Charles Schwab & Co. financial consultant Kimberly Segal says she recommends her clients save enough to meet 80 percent of their current expenditures when planning for retirement. But a recent survey by her firm finds that Bostonians with means aren’t necessarily hearing the message. Most are expecting to only need about half the income they earn now when they retire, even amidst concerns about healthcare and other rising costs.
It’s not as if Segal’s clientele can’t afford to save. The demographic polled by Charles Schwab are technically well off, with at least $250,000 in “investable assets and retirement funds.” On average they earn $113,000 a year, yet in retirement they expect to only need $63,000.
The disconnect is particularly striking given that the majority of survey respondents plan to continue living in the Boston area in their golden years. Only one in four said they will move to a new area, seeking a better quality of life and lower living costs when they stop working.
“We’re urging people at a younger age to look at retirement planning, prioritize current and future expenses, and take action on the plan to make them financially secure for retirement,” Segal said. “Doing it early on can alleviate concerns, especially unforeseen expenses in medical and healthcare costs.”
About 61 percent of those surveyed said that these so-called “unexpected” expenses, such as medical or healthcare costs, are at the top of their list of concerns about retirement, followed by uncertainty about future tax rates and having to significantly change a desired lifestyle. On average, respondents to the survey said they plan to work until 67 years of age, and expect to live another 20 years in retirement.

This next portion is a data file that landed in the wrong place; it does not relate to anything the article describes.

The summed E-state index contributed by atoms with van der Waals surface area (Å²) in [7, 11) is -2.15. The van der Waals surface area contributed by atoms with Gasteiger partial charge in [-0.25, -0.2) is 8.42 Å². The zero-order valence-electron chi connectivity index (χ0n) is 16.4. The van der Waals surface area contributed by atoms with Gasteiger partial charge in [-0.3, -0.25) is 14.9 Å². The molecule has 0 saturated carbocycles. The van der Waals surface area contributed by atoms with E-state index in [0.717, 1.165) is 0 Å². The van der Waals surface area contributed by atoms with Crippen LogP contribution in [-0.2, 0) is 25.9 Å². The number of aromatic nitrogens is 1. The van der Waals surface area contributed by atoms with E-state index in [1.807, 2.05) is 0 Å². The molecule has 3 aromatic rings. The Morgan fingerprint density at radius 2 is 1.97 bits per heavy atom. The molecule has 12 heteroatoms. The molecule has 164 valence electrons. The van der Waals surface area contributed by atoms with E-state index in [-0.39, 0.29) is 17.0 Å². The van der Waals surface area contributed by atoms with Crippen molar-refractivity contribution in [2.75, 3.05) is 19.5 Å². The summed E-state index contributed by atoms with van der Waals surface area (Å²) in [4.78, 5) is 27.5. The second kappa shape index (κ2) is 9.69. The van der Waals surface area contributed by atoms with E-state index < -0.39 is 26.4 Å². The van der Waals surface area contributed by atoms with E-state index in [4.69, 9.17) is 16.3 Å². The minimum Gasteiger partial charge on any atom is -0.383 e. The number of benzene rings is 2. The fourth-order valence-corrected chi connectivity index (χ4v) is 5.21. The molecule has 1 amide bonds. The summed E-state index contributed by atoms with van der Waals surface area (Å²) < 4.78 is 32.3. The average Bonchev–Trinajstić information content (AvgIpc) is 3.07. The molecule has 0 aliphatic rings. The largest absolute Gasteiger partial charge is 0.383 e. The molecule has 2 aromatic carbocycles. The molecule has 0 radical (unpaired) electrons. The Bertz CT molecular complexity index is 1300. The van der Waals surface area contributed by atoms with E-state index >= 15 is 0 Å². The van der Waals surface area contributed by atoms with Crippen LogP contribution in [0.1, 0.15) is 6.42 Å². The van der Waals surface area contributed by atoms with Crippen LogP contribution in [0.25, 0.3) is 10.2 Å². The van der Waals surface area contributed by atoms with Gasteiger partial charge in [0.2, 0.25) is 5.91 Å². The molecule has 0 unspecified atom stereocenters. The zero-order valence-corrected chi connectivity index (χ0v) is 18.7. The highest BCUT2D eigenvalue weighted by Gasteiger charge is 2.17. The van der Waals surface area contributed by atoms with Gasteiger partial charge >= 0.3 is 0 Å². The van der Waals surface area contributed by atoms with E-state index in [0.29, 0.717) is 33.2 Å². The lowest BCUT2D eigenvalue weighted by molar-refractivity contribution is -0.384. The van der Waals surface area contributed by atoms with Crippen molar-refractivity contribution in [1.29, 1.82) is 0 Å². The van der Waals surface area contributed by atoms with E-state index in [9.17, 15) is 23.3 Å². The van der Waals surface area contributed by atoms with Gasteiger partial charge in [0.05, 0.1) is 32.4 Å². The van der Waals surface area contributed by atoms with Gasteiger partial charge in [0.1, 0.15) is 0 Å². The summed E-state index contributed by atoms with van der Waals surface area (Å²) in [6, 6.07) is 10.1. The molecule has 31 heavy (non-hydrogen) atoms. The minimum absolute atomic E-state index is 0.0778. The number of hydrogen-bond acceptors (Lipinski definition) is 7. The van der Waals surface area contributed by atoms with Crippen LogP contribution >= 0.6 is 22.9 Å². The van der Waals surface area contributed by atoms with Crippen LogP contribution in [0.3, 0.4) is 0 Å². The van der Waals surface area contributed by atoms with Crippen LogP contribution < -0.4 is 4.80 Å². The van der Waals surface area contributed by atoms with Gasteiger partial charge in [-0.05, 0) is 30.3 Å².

It may be that those surveyed are willing to consider continuing to work in some capacity to help offset unforeseen expenses. Only a third of respondents said they do not plan to work in retirement at all. The vast majority said they either plan to, or are thinking about, working part time in retirement, even if they expect to have enough money.
“I do see people working into their 70s,” Segal said. “Some clients change fields -- they no longer want the hassle of getting up and going into Boston. They pick up a part time job and keep themselves busy.”
Boston was one of nine cities in which Charles Schwab conducted this survey. Residents in the eight other locations – Atlanta, Chicago, Los Angeles, Philadelphia, San Diego, Seattle, San Francisco and Washington DC – answered similarly to individuals in Boston. Overall, respondents in Seattle felt the most prepared for retirement, while those in Washington, DC, expressed more hesitation.
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